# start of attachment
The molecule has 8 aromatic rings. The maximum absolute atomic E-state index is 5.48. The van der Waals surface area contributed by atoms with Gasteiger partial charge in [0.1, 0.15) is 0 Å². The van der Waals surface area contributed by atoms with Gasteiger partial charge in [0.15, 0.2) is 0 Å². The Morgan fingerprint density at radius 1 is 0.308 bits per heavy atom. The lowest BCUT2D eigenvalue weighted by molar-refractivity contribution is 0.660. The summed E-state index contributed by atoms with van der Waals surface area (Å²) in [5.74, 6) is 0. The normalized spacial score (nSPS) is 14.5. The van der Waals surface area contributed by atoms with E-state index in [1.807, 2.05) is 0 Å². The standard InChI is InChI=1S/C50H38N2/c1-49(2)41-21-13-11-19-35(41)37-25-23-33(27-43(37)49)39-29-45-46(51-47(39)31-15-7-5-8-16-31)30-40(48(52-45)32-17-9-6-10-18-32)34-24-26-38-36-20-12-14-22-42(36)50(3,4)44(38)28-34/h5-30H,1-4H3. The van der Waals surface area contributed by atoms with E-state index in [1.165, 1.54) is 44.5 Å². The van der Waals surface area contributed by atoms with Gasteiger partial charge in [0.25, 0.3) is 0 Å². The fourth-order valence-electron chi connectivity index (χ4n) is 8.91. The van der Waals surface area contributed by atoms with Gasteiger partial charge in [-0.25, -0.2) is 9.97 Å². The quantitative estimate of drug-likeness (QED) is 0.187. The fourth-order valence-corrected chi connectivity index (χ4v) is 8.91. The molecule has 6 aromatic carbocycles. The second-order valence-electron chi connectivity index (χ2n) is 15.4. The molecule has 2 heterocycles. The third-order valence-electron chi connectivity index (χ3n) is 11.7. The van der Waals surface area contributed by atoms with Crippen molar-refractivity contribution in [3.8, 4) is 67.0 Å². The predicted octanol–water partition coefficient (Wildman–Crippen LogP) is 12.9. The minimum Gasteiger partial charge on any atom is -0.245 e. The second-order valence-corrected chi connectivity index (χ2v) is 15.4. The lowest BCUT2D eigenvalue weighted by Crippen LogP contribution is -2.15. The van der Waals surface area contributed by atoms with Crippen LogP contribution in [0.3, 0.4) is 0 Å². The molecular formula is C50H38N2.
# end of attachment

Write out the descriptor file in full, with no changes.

The molecule has 8 aromatic rings. The maximum absolute atomic E-state index is 5.48. The van der Waals surface area contributed by atoms with Gasteiger partial charge in [0.1, 0.15) is 0 Å². The van der Waals surface area contributed by atoms with Gasteiger partial charge in [0.15, 0.2) is 0 Å². The Morgan fingerprint density at radius 1 is 0.308 bits per heavy atom. The lowest BCUT2D eigenvalue weighted by molar-refractivity contribution is 0.660. The summed E-state index contributed by atoms with van der Waals surface area (Å²) in [5.74, 6) is 0. The normalized spacial score (nSPS) is 14.5. The van der Waals surface area contributed by atoms with E-state index in [1.807, 2.05) is 0 Å². The standard InChI is InChI=1S/C50H38N2/c1-49(2)41-21-13-11-19-35(41)37-25-23-33(27-43(37)49)39-29-45-46(51-47(39)31-15-7-5-8-16-31)30-40(48(52-45)32-17-9-6-10-18-32)34-24-26-38-36-20-12-14-22-42(36)50(3,4)44(38)28-34/h5-30H,1-4H3. The van der Waals surface area contributed by atoms with E-state index in [1.165, 1.54) is 44.5 Å². The van der Waals surface area contributed by atoms with Gasteiger partial charge in [0.25, 0.3) is 0 Å². The fourth-order valence-electron chi connectivity index (χ4n) is 8.91. The van der Waals surface area contributed by atoms with Gasteiger partial charge in [-0.25, -0.2) is 9.97 Å². The quantitative estimate of drug-likeness (QED) is 0.187. The fourth-order valence-corrected chi connectivity index (χ4v) is 8.91. The molecule has 6 aromatic carbocycles. The second-order valence-electron chi connectivity index (χ2n) is 15.4. The molecule has 2 heterocycles. The third-order valence-electron chi connectivity index (χ3n) is 11.7. The van der Waals surface area contributed by atoms with Crippen molar-refractivity contribution in [3.8, 4) is 67.0 Å². The predicted octanol–water partition coefficient (Wildman–Crippen LogP) is 12.9. The minimum Gasteiger partial charge on any atom is -0.245 e. The second-order valence-corrected chi connectivity index (χ2v) is 15.4. The lowest BCUT2D eigenvalue weighted by Crippen LogP contribution is -2.15. The van der Waals surface area contributed by atoms with Crippen LogP contribution in [0.3, 0.4) is 0 Å². The molecular formula is C50H38N2.